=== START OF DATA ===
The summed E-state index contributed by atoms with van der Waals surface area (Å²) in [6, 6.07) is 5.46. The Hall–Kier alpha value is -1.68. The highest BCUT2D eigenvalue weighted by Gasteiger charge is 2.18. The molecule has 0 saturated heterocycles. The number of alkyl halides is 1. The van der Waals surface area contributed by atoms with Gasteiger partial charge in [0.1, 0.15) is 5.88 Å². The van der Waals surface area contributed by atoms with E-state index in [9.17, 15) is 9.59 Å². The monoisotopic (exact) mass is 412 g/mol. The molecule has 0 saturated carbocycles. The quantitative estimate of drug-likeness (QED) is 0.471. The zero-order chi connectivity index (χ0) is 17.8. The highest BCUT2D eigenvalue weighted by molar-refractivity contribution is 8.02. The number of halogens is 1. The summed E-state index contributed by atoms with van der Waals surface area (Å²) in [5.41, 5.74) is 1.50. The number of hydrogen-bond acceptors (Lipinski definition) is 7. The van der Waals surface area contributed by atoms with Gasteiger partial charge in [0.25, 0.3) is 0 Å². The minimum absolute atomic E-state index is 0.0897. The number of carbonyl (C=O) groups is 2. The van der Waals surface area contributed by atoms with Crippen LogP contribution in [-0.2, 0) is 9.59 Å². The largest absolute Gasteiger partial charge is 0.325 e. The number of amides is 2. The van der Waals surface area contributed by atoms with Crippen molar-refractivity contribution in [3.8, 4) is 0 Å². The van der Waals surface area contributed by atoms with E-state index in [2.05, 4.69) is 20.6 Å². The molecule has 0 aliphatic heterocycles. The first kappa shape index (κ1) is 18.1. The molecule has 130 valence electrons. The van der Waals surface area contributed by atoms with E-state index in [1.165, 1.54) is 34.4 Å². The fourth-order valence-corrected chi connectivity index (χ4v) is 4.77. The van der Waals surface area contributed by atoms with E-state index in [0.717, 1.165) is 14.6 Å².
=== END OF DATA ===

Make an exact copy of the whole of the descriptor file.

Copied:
The summed E-state index contributed by atoms with van der Waals surface area (Å²) in [6, 6.07) is 5.46. The Hall–Kier alpha value is -1.68. The highest BCUT2D eigenvalue weighted by Gasteiger charge is 2.18. The molecule has 0 saturated heterocycles. The number of alkyl halides is 1. The van der Waals surface area contributed by atoms with Gasteiger partial charge in [0.1, 0.15) is 5.88 Å². The van der Waals surface area contributed by atoms with E-state index in [9.17, 15) is 9.59 Å². The monoisotopic (exact) mass is 412 g/mol. The molecule has 0 saturated carbocycles. The quantitative estimate of drug-likeness (QED) is 0.471. The zero-order chi connectivity index (χ0) is 17.8. The highest BCUT2D eigenvalue weighted by molar-refractivity contribution is 8.02. The number of halogens is 1. The summed E-state index contributed by atoms with van der Waals surface area (Å²) in [5.41, 5.74) is 1.50. The number of hydrogen-bond acceptors (Lipinski definition) is 7. The van der Waals surface area contributed by atoms with Gasteiger partial charge in [0.25, 0.3) is 0 Å². The minimum absolute atomic E-state index is 0.0897. The number of carbonyl (C=O) groups is 2. The van der Waals surface area contributed by atoms with Crippen LogP contribution in [-0.2, 0) is 9.59 Å². The largest absolute Gasteiger partial charge is 0.325 e. The number of amides is 2. The van der Waals surface area contributed by atoms with Crippen molar-refractivity contribution in [3.8, 4) is 0 Å². The van der Waals surface area contributed by atoms with E-state index in [2.05, 4.69) is 20.6 Å². The molecule has 0 aliphatic heterocycles. The first kappa shape index (κ1) is 18.1. The molecule has 130 valence electrons. The van der Waals surface area contributed by atoms with E-state index in [1.165, 1.54) is 34.4 Å². The fourth-order valence-corrected chi connectivity index (χ4v) is 4.77. The van der Waals surface area contributed by atoms with E-state index in [0.717, 1.165) is 14.6 Å².